If Senate and House members vote against including a public health insurance plan option in health care reform, they very well could lose the backing of working families and their unions in the next elections, says AFL-CIO Secretary-Treasurer Richard Trumka.
Trumka issued the warning in an interview with Sam Stein of Huffington Post after recent news reports indicated a public option to allow working families to choose between a private plan or a public plan that offers quality care could be pulled from health care reform legislation. Trumka told Stein:
“We’ll look at every one of their votes. If they’re against the Employee Free Choice Act, if they’re against health care for that reason, I think it’ll be tough for them to get support from working people.”
Trumka also said union members are mobilizing to show lawmakers, especially those who may be wavering, that there is strong and broad support for a public plan option that would provide competition to the private, for-profit insurance industry and help bring down soaring costs.
“We’re also going to keep politicians strong, so that they don’t listen to the moneymen and continue to erode away or negotiate away a program [so much that it] ultimately becomes useless,” Trumka said. “Right now, without a public option, [reform] becomes useless. It won’t change the current system.”
On Wednesday AFL-CIO President John Sweeney called a public health plan option “a crucial part ” of health care reform:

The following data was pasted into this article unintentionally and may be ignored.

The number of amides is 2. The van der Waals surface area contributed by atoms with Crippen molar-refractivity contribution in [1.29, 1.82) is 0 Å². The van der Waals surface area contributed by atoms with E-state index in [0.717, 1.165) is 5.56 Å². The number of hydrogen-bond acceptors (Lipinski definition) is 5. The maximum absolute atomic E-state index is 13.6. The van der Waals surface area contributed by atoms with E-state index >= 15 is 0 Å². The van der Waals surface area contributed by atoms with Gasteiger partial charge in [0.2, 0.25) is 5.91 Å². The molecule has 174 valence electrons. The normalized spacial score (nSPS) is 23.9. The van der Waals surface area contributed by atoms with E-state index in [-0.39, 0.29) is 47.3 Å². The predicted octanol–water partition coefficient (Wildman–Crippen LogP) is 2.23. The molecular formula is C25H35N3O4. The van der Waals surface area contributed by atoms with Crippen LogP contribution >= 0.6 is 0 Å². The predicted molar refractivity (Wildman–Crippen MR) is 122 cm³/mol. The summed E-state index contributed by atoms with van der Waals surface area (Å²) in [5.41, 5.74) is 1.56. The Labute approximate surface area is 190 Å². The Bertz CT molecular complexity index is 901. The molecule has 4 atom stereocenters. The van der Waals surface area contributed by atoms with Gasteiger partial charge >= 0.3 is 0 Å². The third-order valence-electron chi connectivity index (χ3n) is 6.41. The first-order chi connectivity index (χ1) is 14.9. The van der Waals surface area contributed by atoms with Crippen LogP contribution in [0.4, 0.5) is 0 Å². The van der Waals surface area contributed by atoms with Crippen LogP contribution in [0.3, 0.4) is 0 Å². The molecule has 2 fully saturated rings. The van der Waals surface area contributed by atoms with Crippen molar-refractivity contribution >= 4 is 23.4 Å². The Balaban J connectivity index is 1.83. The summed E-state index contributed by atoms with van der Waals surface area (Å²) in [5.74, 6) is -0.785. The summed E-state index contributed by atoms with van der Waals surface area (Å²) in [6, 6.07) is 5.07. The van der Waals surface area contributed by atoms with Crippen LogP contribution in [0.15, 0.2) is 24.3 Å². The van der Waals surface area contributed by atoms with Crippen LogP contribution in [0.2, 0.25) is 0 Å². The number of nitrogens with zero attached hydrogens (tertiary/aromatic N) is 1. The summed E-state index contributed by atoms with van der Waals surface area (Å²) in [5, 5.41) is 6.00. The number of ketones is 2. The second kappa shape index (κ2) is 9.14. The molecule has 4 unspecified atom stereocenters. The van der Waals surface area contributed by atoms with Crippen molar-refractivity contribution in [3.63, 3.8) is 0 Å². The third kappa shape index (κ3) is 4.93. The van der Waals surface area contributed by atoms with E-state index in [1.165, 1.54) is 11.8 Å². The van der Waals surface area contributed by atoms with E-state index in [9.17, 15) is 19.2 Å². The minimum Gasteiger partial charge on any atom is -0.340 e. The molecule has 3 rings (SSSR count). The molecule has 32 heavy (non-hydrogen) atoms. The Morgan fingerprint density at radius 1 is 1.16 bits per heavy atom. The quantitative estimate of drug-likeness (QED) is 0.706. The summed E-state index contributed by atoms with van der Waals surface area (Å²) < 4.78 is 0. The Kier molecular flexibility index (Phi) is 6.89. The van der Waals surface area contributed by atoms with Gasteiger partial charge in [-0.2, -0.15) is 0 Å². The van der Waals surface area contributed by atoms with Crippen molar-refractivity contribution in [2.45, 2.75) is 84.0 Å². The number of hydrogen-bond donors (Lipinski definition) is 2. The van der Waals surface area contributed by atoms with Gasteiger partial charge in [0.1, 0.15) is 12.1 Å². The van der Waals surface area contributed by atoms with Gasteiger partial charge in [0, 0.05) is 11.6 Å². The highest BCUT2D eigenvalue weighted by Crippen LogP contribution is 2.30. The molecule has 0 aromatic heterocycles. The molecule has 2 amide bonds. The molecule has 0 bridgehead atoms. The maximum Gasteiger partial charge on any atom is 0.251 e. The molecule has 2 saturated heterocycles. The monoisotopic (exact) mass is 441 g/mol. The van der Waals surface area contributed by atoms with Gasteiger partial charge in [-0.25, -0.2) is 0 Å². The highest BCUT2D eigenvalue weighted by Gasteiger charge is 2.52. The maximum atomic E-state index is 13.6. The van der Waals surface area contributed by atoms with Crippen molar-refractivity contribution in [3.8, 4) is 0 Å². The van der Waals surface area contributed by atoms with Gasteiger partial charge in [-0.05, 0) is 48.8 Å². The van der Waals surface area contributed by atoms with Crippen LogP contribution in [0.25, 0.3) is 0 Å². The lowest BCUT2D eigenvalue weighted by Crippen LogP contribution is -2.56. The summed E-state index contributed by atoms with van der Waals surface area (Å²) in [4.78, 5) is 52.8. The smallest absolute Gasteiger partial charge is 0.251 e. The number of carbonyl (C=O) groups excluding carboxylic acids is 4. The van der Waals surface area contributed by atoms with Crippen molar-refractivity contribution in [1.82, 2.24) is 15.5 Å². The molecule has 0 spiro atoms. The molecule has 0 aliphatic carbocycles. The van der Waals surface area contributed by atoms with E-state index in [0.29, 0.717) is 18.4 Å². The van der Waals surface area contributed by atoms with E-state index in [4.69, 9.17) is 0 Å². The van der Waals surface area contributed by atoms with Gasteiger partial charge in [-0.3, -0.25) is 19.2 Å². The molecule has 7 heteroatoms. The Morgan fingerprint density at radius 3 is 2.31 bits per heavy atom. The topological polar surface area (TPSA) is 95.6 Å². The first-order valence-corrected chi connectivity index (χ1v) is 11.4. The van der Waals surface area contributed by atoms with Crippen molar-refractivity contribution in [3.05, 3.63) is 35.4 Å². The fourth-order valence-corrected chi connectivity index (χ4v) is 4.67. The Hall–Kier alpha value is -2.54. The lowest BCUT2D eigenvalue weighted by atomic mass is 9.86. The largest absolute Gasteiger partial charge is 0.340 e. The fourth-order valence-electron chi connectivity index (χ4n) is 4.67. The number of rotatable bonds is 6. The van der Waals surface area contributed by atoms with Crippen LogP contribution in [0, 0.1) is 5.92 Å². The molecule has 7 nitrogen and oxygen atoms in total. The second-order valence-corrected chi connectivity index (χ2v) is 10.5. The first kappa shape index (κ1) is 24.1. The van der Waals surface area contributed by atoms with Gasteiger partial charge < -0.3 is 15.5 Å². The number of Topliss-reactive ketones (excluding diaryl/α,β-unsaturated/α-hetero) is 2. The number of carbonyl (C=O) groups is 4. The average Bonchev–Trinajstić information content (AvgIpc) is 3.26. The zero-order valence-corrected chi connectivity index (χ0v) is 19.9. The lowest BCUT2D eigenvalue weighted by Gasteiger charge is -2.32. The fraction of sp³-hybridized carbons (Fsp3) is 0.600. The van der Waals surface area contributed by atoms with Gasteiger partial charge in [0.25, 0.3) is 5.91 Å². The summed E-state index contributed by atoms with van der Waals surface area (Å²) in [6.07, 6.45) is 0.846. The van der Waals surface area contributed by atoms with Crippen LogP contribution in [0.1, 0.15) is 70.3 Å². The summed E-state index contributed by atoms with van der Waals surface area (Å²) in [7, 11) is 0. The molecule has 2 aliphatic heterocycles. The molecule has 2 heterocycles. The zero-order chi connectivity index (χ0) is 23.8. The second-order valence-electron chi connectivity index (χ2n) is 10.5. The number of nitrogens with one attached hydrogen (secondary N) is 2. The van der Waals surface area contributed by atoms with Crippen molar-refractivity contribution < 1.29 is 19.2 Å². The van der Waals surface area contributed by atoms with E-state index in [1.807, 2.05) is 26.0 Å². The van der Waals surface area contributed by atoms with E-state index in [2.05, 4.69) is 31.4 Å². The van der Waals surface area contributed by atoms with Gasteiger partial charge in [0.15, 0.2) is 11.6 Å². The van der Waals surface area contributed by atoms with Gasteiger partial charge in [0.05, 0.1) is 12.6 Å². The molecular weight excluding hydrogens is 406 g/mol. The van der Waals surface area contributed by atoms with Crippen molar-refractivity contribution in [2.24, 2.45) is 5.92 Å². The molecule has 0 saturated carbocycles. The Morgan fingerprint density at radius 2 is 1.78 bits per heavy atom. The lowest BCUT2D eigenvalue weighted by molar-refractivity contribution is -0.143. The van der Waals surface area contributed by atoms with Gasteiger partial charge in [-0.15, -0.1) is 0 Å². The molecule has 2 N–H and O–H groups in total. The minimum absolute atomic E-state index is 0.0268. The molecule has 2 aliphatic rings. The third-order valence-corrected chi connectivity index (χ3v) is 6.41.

“A quality public health insurance option is a crucial part of health care reform to keep private insurance companies honest, hold down costs and ensure that everybody has a health care choice available,” Sweeney said. “Key to holding down costs for families, for businesses and for the federal budget is forcing insurance companies to compete. And the only way to force real competition on the insurance companies is a strong public plan option.”
Meanwhile, a group of 60 House members who are strong backers of comprehensive health care reform have told Health and Human Services Secretary Kathleen Sebelius that without a public option, they will not vote for a health care bill. In a letter to Sebelius, the group said:
“Americans deserve reform that is real—not smoke and mirrors. We cannot rely solely on the insurance companies’ good-faith efforts to provide for our constituents. A robust public option is essential, if we are to ensure that all Americans can receive health care that is accessible, guaranteed and of high quality.
“To take the public option off the table would be a grave error; passage in the House of Representatives depends upon inclusion of it,” the lawmakers said.